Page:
When she stumbles across the ad, she’s looking for something else completely. But it seems like too good an opportunity to miss—a live-in nannying post, with a staggeringly generous salary. And when Rowan Caine arrives at Heatherbrae House, she is smitten—by the luxurious “smart” home fitted out with all modern conveniences, by the beautiful Scottish Highlands, and by this picture-perfect family.
What she doesn’t know is that she’s stepping into a nightmare—one that will end with a child dead and herself in prison awaiting trial for murder.
Read: August 2020
I’ll admit, I wasn’t impressed with the synopsis for The Turn of the Key by Ruth Ware. I’ve been playing hide and seek with this novel for months. I usually use Overdrive for my audiobooks and I kept seeing that it was available for lending but I never requested it. I really enjoyed -in a dark, dark, wood – by the same author and I was partially afraid that nothing would live up to that novel. I even put it back on my TBR (To Be Read) pile so that I can read it again. It was that good. I also enjoyed The Death of Mrs. Westaway ( and heck, I might just have to write a cumulative review on this author one day because I’m sure I’ll read more novels by her).
Lately, I’ve been struggling to find a novel that I wanted to read – that isn’t Stephen King, as I’ve been reading a ton of books by him this year. Stay tuned for a review set of his novels – and so I was like FINE!!!! I requested The Turn of the Key and started listening.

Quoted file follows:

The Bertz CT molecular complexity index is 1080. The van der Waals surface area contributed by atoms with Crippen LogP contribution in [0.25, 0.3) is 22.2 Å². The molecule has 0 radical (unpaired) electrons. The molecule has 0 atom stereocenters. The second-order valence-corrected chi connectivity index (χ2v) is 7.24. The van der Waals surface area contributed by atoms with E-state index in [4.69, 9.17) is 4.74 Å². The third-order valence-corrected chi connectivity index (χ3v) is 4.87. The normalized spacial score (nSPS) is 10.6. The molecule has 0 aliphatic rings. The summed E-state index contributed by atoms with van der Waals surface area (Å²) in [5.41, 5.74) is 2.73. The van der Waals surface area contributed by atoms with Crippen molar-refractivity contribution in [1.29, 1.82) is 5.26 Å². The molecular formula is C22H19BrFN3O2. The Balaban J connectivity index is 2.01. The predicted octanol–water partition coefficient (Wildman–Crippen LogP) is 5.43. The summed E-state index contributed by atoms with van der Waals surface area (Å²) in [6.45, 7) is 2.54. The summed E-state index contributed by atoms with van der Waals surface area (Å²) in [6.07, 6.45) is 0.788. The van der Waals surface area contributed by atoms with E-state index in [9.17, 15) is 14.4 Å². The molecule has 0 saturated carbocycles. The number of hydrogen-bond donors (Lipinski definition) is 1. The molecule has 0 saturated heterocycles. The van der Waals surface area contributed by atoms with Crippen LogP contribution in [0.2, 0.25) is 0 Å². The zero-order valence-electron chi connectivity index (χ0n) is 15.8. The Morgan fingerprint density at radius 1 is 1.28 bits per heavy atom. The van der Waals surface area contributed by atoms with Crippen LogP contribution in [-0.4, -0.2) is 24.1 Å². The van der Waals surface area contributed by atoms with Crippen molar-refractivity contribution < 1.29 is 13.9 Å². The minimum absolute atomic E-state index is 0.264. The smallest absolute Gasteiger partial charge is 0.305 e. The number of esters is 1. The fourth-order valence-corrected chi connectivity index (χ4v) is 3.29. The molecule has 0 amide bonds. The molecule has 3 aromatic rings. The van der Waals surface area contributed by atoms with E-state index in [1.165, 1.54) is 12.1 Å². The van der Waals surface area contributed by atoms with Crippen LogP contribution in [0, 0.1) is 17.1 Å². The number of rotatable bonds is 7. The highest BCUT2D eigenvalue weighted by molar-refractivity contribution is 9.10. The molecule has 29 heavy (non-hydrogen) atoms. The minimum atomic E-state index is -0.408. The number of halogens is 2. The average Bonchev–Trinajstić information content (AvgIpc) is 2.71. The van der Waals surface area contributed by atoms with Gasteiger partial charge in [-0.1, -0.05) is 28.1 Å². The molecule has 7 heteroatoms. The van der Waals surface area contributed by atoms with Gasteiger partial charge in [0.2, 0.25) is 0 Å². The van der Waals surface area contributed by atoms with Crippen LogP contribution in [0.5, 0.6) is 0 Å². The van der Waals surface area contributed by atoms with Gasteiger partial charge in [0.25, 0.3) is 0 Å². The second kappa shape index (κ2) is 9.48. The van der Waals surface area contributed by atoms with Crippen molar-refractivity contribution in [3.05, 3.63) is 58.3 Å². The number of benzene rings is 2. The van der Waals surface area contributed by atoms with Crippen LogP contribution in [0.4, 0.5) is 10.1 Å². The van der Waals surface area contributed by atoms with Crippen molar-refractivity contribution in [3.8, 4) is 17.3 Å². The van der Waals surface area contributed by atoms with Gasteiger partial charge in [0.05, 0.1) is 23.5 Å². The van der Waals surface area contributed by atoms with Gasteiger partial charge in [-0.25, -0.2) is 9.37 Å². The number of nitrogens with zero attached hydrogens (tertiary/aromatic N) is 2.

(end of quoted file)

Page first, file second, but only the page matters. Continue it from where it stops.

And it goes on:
I will admit, again, it started slow for me. I had strapped on my bluetooth headphones before I left the house to go shopping and thumbed through the available audiobooks on my homescreen. I tried out two or three audiobooks but it wasn’t until I was standing in Dollar Tree, looking for candy, that I started TTotK. Then, as it began I rolled my eyes. Previous bias. Then I realized that the narrator is British (is the author British?) and I usually love that and so I decided to let it continue.
I was pleasantly, VERY PLEASANTLY, surprised to discover that the book is amazing. The narrator and the low way she says “creak, creak, creak” and how the emotion of a scared nanny comes across through every chapter. I loved the way the story is told in second person, structured as a letter written to a solicitor. I enjoyed the way it unfolds, from in-scene-prose to reader, and back. I also thought that the way the ending is handled – no spoilers here – it was genius! I was about 20 minutes away from ending the novel and I was like OH NO! PLEASE TELL ME ____ HAPPENS! I had predicted what would happen early on, but not some aspects, and yet, I was happy with the way everything unfolded. So I’ll say, I easily enjoyed it.
The pacing of the novel made me want to listen to it straight through, though it was 10 hours, and so I did. I think I took one small break in the middle to watch a recipe for dinner. Then I was back at it. It was more than emotion from the narrator and pacing. On a sentence level, with phrases and the genius of metaphors, Ware made me feel connected to this character who lived in a different place, narrated by a different culture.
If I had a rating system I would give this an amazing 3.5 out of 5 stars! Thank you, Ruth Ware, for yet another great story.
If you have any books you’d like to recommend I read, feel free to comment them below!